The below table contains a group of five first-line centres in the National Hockey League, with their Corsi% On (percentage of 5-on-5 shot attempts with the player in question on the ice) and Corsi% Off (percentage of 5-on-5 shot attempts with the player in question off of the ice). I’ve omitted names in an effort to temporarily mitigate bias.


First-Line Centres

Centre (2014-15) Corsi% On Corsi% Off
Player A  55.3%  46.6% 
Player B  53.8%  50.7% 
Player C  58.5%  48.9% 
Player D  56.0%  47.7% 
Player E  53.4%  48.7% 

I think we can comfortably agree that these five players share two things in common: one, their respective teams are in control when they’re on the ice, and two, there is depreciable performance when they come off of the ice. It’s important to note, though, that the Corsi% Off for each of these centres isn’t terrible – it’s actually at or around what we would expect for a weighted performance of lines two, three, and four based on prior work done at HockeyGraphs

The point isn’t that these players are likely great at their craft. It’s that these players likely play on teams with at least fairly competent depth, perhaps enough to compete for a playoff spot.

Let’s work this exercise one more time. We’ll focus on the same five centres but, this time, grab their Corsi% On and Corsi% Off for the years 2011-2014.


First-Line Centres - On and Off Ice Corsi%

Centre (2011-14) Corsi% On Corsi% Off
Player A  57.7%  49.0% 
Player B  50.2%  47.9% 
Player C  54.7%  47.7% 
Player D  56.5%  50.6% 
Player E  47.2%  44.3% 


for Player A through Player D, we see more of the same – a range from very good to elite possession numbers via Corsi% On, and mostly average possession numbers based on line expectations via Corsi% Off. Player E, however, is substantially different. He was getting caved in by the opposition, and his team was just appalling with him on the bench.

Players A through D, in order: Henrik Sedin, Nicklas Backstrom, Sidney Crosby, and Joe Thornton. As you might have expected. Player E? Ryan Nugent-Hopkins.

Though there’s been a lot of handwringing about another possible disappointing season in Edmonton, I think there’s something to be said about measurable improvement. I know Oilers fans – and probably the front office and coaching staff, too – dream of this team making a magical jump from draft lottery quality to legitimate playoff contender overnight. Unfortunately, progress often takes time. That’s especially true if you’re trying to build a team that can hang its hat on puck possession, and not riding the wave of variance to a fluky post-season berth.

And make no mistake, Edmonton has improved at 5-on-5. Part of it is because Ryan Nugent-Hopkins and his linemates seem to be finally taking the next step, entering their playing primes as a group. Part of it is because Edmonton has done an excellent job at repairing some galaxy-sized holes in the lineup away from the top-line, enough that this team is no longer pulling dreadful 44% control with their top players off of the ice.

Yost Graph - Ryan Nugent-HopkinsLet’s touch on Ryan Nugent-Hopkins first. We know he’s still towing positive RelativeCorsi% from the numbers above. Additionally, he – with assistance from Taylor Hall and Jordan Eberle, certainly – is on the verge of hitting a Corsi% he’s only seen a couple of times previously in his career. The graph to the left is a 15-game rolling average, which will let us capture his recent 2014-2015 uptick.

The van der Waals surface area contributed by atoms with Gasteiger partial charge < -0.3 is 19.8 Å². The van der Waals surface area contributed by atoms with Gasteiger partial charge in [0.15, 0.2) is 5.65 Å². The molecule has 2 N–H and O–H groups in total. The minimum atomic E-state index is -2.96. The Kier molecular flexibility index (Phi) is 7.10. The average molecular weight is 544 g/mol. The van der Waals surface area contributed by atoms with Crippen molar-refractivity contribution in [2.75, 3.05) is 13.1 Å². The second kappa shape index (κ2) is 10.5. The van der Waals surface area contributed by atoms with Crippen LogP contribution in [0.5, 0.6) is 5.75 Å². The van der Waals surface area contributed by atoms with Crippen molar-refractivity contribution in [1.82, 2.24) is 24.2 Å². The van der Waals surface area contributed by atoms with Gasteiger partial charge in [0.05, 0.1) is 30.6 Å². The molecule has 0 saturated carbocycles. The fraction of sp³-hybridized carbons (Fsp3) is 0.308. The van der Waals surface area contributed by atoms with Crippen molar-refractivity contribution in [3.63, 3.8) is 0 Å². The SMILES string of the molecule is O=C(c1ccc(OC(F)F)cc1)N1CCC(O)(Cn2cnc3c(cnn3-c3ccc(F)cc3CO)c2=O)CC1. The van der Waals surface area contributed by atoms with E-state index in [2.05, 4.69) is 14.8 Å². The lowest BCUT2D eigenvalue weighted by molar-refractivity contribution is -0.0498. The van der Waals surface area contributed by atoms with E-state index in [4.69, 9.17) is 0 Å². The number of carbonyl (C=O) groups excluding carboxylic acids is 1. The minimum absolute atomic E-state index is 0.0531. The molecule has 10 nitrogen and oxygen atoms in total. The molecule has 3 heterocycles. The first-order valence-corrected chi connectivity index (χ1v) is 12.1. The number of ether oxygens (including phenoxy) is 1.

While Nugent-Hopkins and the Edmonton top-line are starting to decisively control play, it’s not exactly uncharted territory – we have seen stretches, albeit brief ones, of that top-line clicking in the past. What’s made Edmonton respectable, again, is that the second, third, and fourth line are starting to pull their weight a bit, something that’s been as elusive as winning within the Oilers organization for years now.

We can use the same 15-game Corsi% rolling average for the Oilers over all of the games Nugent-Hopkins has played, but specifically exclude all of the shifts in which Nugent-Hopkins was on the ice. How does Edmonton look now compared to years past?Yost Graph - Edmonton Oilers

Just like Ryan Nugent-Hopkins, the Oilers second, third, and fourth-lines have seen brief stints of respectability before. But, compare the first graph to the second graph, and you’ll notice that this team’s never really had both groups going at the same time. When Nugent-Hopkins was struggling early in his career, the rest of the Oilers group was doing OK. When Nugent-Hopkins had a great run during the lockout-shortened year, the rest of the Oilers lines couldn’t get out of their own way.

Can Edmonton sustain this sort of success? Right now, the team sits at 48.5% Score-Adjusted Fenwick% through sixteen games – ranking 21st in the NHL. It’s only a start, but let’s remember the Edmonton teams of past, and their league-wide ranking by Score-Adjusted Fenwick%: 28th, 26th, 30th, 29th, 26th, 29th, and 28th.

Improvement is a relative term. Edmonton’s doing it. In the event that they can fix the goaltending that’s really been the source of their pain for most of this season, the Oilers could be a team trending up in the standings.